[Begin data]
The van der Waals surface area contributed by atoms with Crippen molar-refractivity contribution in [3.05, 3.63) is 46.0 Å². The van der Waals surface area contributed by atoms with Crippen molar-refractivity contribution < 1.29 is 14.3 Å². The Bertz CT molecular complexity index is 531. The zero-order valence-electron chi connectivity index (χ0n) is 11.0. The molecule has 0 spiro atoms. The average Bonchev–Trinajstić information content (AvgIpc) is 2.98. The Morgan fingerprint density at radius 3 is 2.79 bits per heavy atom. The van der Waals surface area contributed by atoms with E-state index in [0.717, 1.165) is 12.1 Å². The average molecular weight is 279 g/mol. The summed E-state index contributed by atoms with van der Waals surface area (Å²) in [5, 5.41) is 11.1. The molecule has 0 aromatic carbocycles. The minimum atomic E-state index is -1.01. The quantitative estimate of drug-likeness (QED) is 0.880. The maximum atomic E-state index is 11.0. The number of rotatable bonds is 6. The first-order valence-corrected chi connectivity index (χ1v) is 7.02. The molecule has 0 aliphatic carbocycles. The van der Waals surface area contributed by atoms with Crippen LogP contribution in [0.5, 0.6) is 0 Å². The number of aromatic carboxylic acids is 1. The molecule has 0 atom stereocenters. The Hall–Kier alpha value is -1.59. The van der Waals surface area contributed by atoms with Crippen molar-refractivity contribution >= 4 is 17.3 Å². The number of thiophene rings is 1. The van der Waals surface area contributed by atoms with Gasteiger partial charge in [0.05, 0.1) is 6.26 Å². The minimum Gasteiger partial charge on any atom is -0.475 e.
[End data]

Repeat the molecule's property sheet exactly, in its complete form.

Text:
The van der Waals surface area contributed by atoms with Crippen molar-refractivity contribution in [3.05, 3.63) is 46.0 Å². The van der Waals surface area contributed by atoms with Crippen molar-refractivity contribution < 1.29 is 14.3 Å². The Bertz CT molecular complexity index is 531. The zero-order valence-electron chi connectivity index (χ0n) is 11.0. The molecule has 0 spiro atoms. The average Bonchev–Trinajstić information content (AvgIpc) is 2.98. The Morgan fingerprint density at radius 3 is 2.79 bits per heavy atom. The van der Waals surface area contributed by atoms with E-state index in [0.717, 1.165) is 12.1 Å². The average molecular weight is 279 g/mol. The summed E-state index contributed by atoms with van der Waals surface area (Å²) in [5, 5.41) is 11.1. The molecule has 0 aromatic carbocycles. The minimum atomic E-state index is -1.01. The quantitative estimate of drug-likeness (QED) is 0.880. The maximum atomic E-state index is 11.0. The number of rotatable bonds is 6. The first-order valence-corrected chi connectivity index (χ1v) is 7.02. The molecule has 0 aliphatic carbocycles. The van der Waals surface area contributed by atoms with Crippen LogP contribution in [0.5, 0.6) is 0 Å². The number of aromatic carboxylic acids is 1. The molecule has 0 atom stereocenters. The Hall–Kier alpha value is -1.59. The van der Waals surface area contributed by atoms with Crippen molar-refractivity contribution >= 4 is 17.3 Å². The number of thiophene rings is 1. The van der Waals surface area contributed by atoms with Gasteiger partial charge in [0.05, 0.1) is 6.26 Å². The minimum Gasteiger partial charge on any atom is -0.475 e.